“To oblige the great body of the yeomanry, and of the other classes of the citizens, to be under arms for the purpose of going through military exercises and evolutions, as often as might be necessary to acquire the degree of perfection which would entitle them to the character of a well-regulated militia, would be a real grievance to the people, and a serious public inconvenience and loss,” he wrote.
Well, there you have it. Doesn’t that make Gen. Galushkin’s case for him?
Not at all. Because you have to read how Hamilton completed that thought:
“Little more can reasonably be aimed at, with respect to the people at large, than to have them properly armed and equipped; and in order to see that this be not neglected, it will be necessary to assemble them once or twice in the course of a year,” he reasoned, knowing full well those arms remained in the hands of the people and not in a government-controlled storehouse.
How do we know?
“[B]ut if circumstances should at any time oblige the government to form an army of any magnitude that army can never be formidable to the liberties of the people while there is a large body of citizens, little, if at all, inferior to them in discipline and the use of arms, who stand ready to defend their own rights and those of their fellow-citizens. This appears to me the only substitute that can be devised for a standing army, and the best possible security against it, if it should exist.''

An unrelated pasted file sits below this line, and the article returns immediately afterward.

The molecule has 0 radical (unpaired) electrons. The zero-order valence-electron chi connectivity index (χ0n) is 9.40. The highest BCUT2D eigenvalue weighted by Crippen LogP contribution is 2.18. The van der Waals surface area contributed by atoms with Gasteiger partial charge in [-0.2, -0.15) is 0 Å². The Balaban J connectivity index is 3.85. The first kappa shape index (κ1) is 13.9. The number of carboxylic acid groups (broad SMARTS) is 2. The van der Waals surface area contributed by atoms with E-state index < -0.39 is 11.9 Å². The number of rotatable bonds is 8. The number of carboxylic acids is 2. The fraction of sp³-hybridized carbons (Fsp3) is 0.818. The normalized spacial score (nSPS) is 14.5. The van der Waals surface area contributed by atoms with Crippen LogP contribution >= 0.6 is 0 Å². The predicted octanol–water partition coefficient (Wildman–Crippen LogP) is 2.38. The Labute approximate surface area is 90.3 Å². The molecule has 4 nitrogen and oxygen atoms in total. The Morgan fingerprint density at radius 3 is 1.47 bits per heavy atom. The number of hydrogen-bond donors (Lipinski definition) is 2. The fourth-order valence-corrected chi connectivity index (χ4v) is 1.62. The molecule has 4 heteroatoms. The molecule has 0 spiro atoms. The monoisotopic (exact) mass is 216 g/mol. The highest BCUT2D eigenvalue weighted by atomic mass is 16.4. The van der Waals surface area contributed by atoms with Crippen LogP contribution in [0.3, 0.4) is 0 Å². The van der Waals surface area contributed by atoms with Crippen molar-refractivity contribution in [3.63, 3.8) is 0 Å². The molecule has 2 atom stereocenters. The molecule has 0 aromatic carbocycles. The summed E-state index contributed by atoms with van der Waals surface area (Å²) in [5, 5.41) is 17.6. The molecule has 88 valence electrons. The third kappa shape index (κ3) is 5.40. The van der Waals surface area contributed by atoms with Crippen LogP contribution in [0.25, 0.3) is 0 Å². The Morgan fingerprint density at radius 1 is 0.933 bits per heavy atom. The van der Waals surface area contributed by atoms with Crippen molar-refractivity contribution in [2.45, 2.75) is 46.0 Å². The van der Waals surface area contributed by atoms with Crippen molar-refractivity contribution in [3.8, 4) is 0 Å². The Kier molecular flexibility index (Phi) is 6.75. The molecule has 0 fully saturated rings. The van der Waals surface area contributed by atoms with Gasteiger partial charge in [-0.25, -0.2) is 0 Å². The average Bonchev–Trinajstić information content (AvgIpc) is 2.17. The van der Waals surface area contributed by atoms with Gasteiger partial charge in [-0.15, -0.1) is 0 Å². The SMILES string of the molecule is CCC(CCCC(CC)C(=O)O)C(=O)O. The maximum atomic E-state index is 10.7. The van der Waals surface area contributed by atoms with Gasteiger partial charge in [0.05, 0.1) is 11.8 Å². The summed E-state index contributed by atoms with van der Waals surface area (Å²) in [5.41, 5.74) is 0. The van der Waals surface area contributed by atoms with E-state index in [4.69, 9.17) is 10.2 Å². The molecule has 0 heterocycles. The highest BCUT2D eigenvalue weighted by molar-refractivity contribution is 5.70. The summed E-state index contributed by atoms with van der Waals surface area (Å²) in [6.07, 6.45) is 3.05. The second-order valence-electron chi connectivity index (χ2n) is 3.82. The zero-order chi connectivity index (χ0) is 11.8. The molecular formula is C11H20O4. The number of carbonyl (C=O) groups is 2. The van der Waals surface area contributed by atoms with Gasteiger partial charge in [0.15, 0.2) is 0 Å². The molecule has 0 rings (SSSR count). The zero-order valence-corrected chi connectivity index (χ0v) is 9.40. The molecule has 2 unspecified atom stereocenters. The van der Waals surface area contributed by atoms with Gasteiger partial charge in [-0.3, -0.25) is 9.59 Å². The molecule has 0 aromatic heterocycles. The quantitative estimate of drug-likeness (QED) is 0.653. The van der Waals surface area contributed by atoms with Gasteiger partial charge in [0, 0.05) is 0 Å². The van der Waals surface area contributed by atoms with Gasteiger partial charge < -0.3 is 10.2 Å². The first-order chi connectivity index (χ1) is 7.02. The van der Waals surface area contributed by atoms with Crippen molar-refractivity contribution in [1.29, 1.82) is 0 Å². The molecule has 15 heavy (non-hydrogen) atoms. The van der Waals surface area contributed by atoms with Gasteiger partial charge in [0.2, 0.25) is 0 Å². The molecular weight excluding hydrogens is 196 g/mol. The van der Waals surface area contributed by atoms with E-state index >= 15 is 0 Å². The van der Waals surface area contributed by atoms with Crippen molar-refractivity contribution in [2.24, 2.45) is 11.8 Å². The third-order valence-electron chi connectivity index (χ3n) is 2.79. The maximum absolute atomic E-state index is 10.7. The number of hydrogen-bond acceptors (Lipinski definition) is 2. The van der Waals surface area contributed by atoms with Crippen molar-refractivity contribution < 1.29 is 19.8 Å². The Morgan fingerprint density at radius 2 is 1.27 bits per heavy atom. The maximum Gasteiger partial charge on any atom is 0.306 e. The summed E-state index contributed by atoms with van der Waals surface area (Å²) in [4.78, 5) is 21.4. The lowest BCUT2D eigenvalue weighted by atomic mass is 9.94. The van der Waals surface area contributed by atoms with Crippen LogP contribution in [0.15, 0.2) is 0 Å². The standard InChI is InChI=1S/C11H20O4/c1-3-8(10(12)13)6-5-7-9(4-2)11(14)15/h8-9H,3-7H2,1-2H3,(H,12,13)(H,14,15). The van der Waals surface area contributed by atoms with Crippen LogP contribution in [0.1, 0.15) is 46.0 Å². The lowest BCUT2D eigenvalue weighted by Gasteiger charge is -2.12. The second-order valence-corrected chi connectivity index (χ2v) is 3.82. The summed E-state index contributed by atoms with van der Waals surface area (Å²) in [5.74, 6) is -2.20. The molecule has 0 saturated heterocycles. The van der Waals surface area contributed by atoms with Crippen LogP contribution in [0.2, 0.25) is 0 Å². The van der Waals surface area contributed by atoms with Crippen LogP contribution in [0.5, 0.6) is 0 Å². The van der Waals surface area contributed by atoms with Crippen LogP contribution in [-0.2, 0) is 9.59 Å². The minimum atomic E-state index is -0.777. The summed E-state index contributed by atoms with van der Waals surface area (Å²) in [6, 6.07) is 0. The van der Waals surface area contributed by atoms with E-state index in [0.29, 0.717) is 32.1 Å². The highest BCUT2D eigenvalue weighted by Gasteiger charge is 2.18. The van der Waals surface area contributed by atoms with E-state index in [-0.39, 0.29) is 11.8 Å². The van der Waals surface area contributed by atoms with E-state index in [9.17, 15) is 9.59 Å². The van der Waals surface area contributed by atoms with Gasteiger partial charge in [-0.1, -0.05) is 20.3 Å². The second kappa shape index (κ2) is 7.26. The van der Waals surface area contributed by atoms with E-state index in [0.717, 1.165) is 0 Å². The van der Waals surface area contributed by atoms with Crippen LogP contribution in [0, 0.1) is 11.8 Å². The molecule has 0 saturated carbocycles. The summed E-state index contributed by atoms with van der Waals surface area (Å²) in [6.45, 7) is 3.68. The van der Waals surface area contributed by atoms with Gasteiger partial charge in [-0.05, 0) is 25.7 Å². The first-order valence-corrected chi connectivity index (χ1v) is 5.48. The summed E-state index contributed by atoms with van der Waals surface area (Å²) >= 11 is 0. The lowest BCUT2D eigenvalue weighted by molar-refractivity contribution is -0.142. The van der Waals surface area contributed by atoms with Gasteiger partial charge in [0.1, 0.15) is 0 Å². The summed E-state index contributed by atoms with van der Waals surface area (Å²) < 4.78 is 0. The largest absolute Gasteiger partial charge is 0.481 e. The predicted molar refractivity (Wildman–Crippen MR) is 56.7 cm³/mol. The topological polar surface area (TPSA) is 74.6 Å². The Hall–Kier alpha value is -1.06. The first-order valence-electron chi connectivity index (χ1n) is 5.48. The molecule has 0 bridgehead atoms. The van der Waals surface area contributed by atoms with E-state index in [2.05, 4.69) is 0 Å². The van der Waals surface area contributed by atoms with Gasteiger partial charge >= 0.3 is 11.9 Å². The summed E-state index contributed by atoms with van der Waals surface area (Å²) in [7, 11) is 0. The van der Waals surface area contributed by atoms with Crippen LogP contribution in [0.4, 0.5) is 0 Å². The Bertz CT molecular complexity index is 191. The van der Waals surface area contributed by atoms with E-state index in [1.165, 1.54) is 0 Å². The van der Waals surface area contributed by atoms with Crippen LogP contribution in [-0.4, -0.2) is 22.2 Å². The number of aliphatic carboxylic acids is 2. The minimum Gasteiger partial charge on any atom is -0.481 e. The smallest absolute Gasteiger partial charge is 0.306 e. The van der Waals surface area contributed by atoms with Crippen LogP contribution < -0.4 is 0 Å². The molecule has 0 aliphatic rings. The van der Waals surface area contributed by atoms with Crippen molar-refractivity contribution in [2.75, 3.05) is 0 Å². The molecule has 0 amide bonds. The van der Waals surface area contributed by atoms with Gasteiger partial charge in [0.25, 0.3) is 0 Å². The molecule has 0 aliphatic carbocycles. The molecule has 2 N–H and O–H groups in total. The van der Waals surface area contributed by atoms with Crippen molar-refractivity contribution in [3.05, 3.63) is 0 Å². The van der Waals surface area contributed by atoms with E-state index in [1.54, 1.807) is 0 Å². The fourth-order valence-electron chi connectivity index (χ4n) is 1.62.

“[T]he Militia comprised all males physically capable of acting in concert for the common defense,” the Supreme Court noted in United States v. Miller. “And further, that ordinarily, when called for service these men were expected to appear bearing arms supplied by themselves and of the kind in common use at the time.”
True, towns kept some military supplies in stores, but when British troops marched to remove them from Concord, they were met by already armed Continentals in Lexington. The whole concept of “Minutemen” presupposed Patriots could rush from their homes to where needed when needed.
Shame on you, Gen. Galushkin. Shame on you, President Zelenskyy.
About the Author: David Codrea is the winner of multiple journalist awards for investigating/defending the RKBA and a long-time gun owner rights advocate who defiantly challenges the folly of citizen disarmament. In addition to being a regular featured contributor for Firearms News he blogs at “The War on Guns: Notes from the Resistance,” and posts on Twitter: @dcodrea and Facebook.